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Yoga

Yeats and the Yoga Sutras of Patanjali: The Poet as Orientalist

Lecture Type: 
Graduate Seminar
Full Name (inc. titles): 
W. David Soud
Date: 
Thursday, January 26, 2012 -
14:00 to 15:30
Location: 
OCHS Library

Yeats once wrote ‘I know nothing but the novels of Balzac and the aphorisms of Patanjali’. In setting a worldly French novelist against a Indian mystical philosopher, Yeats is not merely recasting the dialogue of self and soul that has governed so much of his poetry; he is signaling that one side of the debate has staked out its position in India, and that the terms of the discussion have changed. Though he had found poetic inspiration in India earlier in his career, Yeats’s final and most productive foray into Indic traditions would challenge his conceptions of self, God and destiny.

First name (inc. titles): 
W. David

Vaishnava Features of Traditional Hatha yoga

Full Name (inc. titles): 
Dr James Mallinson
Date: 
Thursday, March 8, 2012 -
14:00 to 15:00
Location: 
OCHS Library

The history of hatha yoga is only now becoming clear through close attention to the textual tradition. This seminar examines the Vaishnava roots of some hatha yoga practice.

 
Dr James Mallinson has a BA in Sanskrit from Oxford and an MA with a major in ethnography from SOAS. His DPhil. thesis at Oxford was a critical edition of the Khecarividya, a Kaula work on khecarimudra, an important technique of hathayoga. After his DPhil. he translated Sanskrit poetry for the Clay Sanskrit Library for six years.
First name (inc. titles): 
Dr James

The Śākta Co-option of Haṭhayoga

Lecture Type: 
Sakta Conference 2011
Full Name (inc. titles): 
Dr James Mallinson
Date: 
Saturday, September 10, 2011 -
14:30 to 15:30
Location:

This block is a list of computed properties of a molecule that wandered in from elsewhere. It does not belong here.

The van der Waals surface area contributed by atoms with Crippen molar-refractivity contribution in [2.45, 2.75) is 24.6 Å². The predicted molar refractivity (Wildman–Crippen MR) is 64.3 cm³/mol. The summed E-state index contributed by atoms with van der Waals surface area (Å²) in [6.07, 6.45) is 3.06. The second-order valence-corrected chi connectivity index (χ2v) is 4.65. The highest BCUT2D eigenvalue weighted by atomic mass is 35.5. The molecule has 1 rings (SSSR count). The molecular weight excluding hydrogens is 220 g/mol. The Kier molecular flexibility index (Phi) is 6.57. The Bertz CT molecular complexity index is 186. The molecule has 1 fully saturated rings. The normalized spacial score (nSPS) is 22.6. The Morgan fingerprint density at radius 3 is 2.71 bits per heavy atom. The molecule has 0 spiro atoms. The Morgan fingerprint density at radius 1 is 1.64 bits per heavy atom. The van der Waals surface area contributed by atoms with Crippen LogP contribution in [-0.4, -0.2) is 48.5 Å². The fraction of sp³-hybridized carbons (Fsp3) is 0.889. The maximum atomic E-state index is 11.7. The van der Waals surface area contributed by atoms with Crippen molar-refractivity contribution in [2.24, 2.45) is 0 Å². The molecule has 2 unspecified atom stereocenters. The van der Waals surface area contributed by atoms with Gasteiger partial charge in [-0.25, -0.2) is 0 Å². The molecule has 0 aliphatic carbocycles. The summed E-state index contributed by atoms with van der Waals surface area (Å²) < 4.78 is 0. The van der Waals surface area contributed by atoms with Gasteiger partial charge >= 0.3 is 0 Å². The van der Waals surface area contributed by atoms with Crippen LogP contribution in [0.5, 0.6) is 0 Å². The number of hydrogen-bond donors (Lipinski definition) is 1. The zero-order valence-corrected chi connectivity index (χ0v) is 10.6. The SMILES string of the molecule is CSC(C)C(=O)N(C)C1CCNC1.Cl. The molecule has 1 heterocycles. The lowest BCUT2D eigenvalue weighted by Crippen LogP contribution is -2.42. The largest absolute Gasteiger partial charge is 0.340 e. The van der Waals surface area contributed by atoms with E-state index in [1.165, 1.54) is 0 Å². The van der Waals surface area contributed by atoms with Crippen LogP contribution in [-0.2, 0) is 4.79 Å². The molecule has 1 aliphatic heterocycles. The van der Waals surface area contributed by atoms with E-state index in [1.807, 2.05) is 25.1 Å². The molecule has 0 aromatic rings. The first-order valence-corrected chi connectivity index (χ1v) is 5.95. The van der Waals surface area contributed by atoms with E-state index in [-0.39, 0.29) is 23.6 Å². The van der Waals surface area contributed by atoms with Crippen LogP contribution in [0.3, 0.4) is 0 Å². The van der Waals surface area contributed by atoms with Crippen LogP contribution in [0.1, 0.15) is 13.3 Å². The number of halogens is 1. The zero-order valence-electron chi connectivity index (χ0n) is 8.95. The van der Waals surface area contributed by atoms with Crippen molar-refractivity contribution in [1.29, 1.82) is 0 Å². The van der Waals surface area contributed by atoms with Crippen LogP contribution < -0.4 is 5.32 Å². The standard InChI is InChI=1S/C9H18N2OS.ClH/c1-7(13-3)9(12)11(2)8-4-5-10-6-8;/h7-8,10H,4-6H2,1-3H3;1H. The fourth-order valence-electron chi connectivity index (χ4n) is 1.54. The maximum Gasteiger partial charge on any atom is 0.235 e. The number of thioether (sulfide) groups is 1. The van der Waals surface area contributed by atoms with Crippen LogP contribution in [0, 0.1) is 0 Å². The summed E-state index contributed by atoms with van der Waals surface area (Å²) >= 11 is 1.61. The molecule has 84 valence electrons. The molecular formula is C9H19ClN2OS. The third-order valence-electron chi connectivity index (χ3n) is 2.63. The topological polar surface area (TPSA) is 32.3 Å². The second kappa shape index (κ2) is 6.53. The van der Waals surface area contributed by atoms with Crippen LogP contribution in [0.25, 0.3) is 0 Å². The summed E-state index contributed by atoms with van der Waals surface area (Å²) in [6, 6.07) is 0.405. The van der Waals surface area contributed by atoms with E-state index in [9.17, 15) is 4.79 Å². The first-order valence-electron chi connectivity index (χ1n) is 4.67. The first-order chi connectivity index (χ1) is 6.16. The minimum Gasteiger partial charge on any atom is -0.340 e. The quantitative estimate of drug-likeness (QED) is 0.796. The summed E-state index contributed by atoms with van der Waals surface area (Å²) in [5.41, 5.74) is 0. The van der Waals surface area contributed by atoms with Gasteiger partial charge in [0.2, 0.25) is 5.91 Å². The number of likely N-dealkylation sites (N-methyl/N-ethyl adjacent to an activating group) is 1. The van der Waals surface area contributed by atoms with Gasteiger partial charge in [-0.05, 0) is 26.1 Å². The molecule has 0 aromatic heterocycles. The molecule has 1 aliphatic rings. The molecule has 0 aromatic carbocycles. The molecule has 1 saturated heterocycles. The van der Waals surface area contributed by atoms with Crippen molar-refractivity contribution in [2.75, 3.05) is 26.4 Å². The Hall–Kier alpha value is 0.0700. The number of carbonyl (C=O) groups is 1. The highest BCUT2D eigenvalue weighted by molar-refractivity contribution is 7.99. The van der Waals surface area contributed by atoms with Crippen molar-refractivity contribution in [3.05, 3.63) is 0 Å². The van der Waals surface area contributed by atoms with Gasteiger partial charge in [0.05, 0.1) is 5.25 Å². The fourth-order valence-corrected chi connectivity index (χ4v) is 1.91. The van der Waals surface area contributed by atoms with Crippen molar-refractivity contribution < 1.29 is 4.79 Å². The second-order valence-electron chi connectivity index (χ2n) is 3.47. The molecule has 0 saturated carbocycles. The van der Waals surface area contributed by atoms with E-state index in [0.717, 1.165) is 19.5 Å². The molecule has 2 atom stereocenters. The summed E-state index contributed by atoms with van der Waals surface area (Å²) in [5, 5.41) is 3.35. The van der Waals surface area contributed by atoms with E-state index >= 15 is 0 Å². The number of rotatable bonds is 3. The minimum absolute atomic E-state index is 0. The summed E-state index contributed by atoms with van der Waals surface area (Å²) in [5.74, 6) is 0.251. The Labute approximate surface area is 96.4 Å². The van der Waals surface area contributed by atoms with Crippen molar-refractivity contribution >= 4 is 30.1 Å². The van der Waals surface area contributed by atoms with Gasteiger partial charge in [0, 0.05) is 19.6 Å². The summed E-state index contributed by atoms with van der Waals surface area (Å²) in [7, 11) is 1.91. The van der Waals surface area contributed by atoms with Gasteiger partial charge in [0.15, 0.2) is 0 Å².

Somerville College, Oxford

Text-critical study of the earliest texts to teach haṭhayoga (c.11th-13th centuries) shows that in its first formulations it was closely associated with traditional ascetic practice and that the aim of its techniques, which were physical, was to boost the beneficial effects of celibacy (or, at least, continence). Śākta traditions dating to a similar period had developed a system of yoga in which the yogin visualised the rising of Kuṇḍalinī from the base of the spine up through a series of cakras.

First name (inc. titles): 
Dr James

Yoginīyoga/Yogin as Yoginī: On the sādhana of female deities in Indian tantric Buddhism of the tenth to twelfth century

Lecture Type: 
Sakta Conference 2011
Full Name (inc. titles): 
Professor Harunaga Isaacson
Date: 
Sunday, September 11, 2011 -
09:30 to 10:30
Location: 
Somerville College, Oxford

Harunaga Isaacson was born in Kuma, Japan, in 1965. He studied philosophy and Indology at the University of Groningen (MA 1990), and was awarded a PhD in Sanskrit by the University of Leiden (1995). From Fall 1995 to Summer 2000 he was a post-doctoral research fellow at the Oriental Institute, Oxford University.

First name (inc. titles): 
Professor Harunaga

The abundance and vicissitudes of multiplicity: The case of chaunsatha yoginis

Full Name (inc. titles): 
Dr Nilima Chitgopekar
Date: